### Basic Examples

Basic Examples

Here are the first 10 pairs of twin primes:

[10]

In[]:=

{{3,5},{5,7},{11,13},{17,19},{29,31},{41,43},{59,61},{71,73},{101,103},{107,109}}

Out[]=

Indeed, the differences are 2:

Differences/@%

In[]:=

{{2},{2},{2},{2},{2},{2},{2},{2},{2},{2}}

Out[]=

For reference, here are the first 30 primes:

Prime[Range[30]]

In[]:=

{2,3,5,7,11,13,17,19,23,29,31,37,41,43,47,53,59,61,67,71,73,79,83,89,97,101,103,107,109,113}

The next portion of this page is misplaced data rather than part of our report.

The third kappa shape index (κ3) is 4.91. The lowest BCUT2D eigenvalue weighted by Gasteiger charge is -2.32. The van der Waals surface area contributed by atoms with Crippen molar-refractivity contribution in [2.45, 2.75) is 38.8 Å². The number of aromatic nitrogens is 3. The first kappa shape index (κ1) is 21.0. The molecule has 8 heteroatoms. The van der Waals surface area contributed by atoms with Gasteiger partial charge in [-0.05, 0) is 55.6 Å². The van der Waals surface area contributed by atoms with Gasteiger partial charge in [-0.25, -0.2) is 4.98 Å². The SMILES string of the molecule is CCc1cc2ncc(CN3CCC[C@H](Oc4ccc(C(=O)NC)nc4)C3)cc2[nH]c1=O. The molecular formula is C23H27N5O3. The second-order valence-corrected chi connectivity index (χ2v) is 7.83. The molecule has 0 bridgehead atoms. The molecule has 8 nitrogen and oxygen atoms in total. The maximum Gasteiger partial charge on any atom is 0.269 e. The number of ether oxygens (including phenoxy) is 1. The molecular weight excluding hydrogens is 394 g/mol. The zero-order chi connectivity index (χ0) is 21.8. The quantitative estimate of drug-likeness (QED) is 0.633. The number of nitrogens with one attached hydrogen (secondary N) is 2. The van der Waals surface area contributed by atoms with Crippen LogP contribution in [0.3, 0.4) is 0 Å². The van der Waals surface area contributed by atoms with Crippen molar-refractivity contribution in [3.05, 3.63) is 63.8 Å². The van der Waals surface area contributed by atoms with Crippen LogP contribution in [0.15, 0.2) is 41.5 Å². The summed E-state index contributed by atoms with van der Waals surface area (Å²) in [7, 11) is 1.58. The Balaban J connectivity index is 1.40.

Out[]=

### Neat Examples

Neat Examples

The sum of the reciprocals of the primes diverges:

Sum[1/Prime@n,{n,∞}]

In[]:=

∞

∑

n

1

Prime[n]

Out[]=

In 1919, Brun proved that the sum of the reciprocals of the twin primes converges. The sum, Brun's constant, is around 1.9. Here is the sum of the reciprocals of the first 100,000 twin primes:

Total1.Flatten@

[10^5]

In[]:=

1.74433

Out[]=

This is the last pair in that sum:

Last@

[10^5]

In[]:=

{18409199,18409201}

Out[]=